Research Paper: Number of Different Factors

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[. . .] The other thing Edgar has to think about here is that even people who continue to patronize his gas station will have less money for discretionary items if the price of gas continues to rise. So not only will he have fewer customers, but the remaining customers will spend less as well. The latter trend will be evident in the short-run, too, whereas the former trend is mainly going to be long-run.

All of this means is that an increase in gas prices does not necessarily mean an increase in revenue. It might, in the short run, though customers could just substitute discretionary purchases in the store in favor of the higher gas, which will cannibalize higher-margin goods, but in the long run Edgar might break even or less, depending on the products he stocks, the income characteristics of his neighborhood, the volatility of gasoline prices, the prevailing price elasticity of demand (it fluctuates, as noted above), and Edgar's bargaining power over his customers (so competition, differentiation, etc.).


So far, some key issues have been raised with Edgar with respect to the revenue side of his income statement. There is also the cost side. There are two factors to be taken into consideration. These are the costs of gasoline and the costs of other goods. There is a difference, in that Edgar needs to understand when he is setting his prices what the profitability of gasoline is -- is it a loss leader or just on a slimmer margin. If gas isn't a loss leader for Edgar in his current business plan, he needs to consider that it is a loss leader for his competitors, and they might be Wal-Mart and Costco. They'll undercut him on both gas and "stuff" (AP, 2008; Tuttle, 2011; Feldman, 2011). This means that Edgar is going to need to understand -- keenly -- his breakeven point, and if one of these companies moves into the area his stop loss point as well.

The Energy Information Administration (2014) outlines the price of gas. Regular gasoline comes in at an average of 12% taxes, 10% distribution and marketing, 14% refining, and 65% is the cost of crude oil. Note that all of the potential profit is in that 10% distribution and marketing, which also includes trucking it to the gas station, and all of the advertising that these companies pay for as well. Thus, Edgar's profit margin on gas is slim, if he has one at all.

We don't know Edgar's costs, so we can't figure out a breakeven point, but we do know that Edgar is going to have slim margins. Let's say he makes 0.1% on a gallon and has $400,000 in fixed costs. That means his breakeven point is 4 million gallons in a year. That is 10,958 gallons per day, or 456 gallons per hour. That's 7.61 gallons per minute just to break even. With ten pumps working that could happen, but Edgar has to know what the volume sales of the station are, because there is only so much he will do to change that.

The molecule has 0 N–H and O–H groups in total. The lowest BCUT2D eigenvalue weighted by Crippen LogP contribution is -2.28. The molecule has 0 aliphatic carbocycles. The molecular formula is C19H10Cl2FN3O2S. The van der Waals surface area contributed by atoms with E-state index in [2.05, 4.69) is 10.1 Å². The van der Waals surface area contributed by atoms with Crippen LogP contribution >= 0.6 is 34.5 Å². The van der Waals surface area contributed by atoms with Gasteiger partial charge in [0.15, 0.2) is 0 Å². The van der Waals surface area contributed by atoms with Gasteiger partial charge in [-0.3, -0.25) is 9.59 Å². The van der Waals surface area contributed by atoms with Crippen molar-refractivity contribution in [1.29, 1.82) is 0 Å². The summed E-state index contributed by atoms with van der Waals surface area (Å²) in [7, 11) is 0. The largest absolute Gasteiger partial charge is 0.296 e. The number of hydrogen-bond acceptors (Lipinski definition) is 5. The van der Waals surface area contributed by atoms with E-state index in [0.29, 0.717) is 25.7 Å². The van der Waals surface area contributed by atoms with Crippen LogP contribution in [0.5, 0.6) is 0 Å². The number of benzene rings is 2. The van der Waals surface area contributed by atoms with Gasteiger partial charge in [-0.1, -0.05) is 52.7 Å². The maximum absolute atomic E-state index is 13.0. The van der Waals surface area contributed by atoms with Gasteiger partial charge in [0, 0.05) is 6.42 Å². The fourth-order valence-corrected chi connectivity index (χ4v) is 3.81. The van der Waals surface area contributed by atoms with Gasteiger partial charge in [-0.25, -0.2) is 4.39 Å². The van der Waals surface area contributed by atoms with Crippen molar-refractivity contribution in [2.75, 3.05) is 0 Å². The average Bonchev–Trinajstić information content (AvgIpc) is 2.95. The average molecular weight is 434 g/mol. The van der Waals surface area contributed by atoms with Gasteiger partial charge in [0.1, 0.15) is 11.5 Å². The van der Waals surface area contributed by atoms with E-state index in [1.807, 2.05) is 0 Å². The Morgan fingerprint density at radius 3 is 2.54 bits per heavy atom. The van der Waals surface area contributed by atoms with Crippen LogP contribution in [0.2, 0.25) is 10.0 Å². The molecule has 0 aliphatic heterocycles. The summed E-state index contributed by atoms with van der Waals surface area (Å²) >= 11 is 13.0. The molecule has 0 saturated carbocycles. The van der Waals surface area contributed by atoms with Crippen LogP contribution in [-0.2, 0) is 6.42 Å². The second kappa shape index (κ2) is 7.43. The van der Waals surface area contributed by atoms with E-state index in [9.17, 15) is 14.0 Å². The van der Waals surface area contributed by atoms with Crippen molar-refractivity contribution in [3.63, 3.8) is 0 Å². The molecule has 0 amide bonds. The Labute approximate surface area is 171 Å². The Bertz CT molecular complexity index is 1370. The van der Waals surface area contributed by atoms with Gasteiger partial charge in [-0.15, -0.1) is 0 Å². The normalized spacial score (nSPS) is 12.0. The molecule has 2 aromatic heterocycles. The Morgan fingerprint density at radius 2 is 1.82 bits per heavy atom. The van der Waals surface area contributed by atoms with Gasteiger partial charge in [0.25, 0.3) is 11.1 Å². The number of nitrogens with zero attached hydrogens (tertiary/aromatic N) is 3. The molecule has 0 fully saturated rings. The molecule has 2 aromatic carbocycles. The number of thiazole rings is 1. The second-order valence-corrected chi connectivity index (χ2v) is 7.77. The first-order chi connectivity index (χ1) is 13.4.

The profit point on non-gas items is higher, so the breakeven point is lower, which is why Edgar has to realize that it is the ancillaries that will make or break his business. Variable costs are lower relative to revenues -- the margins are better so these are the items that will contribute to covering the fixed costs.

The good news for Edgar is that there is very little marginal cost to his gas station. What is the marginal cost of a gallon of gas, at a station that is already open? Not much. There are marginal costs associated with ancillary goods, however. A small store is much cheaper to run than a comprehensive highway rest stop. Marginal revenue has to be above marginal cost in order to turn a normal profit. Taken together, the ancillary goods and the gasoline must have an average total cost that is above the average variable cost. Taken together, they probably will, even if the gasoline does not on its own. But MR has to be above MC, so if Edgar decides to build a larger service station in order to increase his revenues, he has to increase them at a level that will justify the increased costs. That is why most gas stations do not build giant highway service centers -- only on highways where they have local monopolies do they do this. In competitive markets, gas stations only build to the size of their lot, but understand that ultimately they have to undercut others on gas or their giant attractive station will not generate MR above the MC level, and the station will have to go out of business at that point. Edgar has to know his market well, and tailor his service/product offering in line with the prevailing market conditions.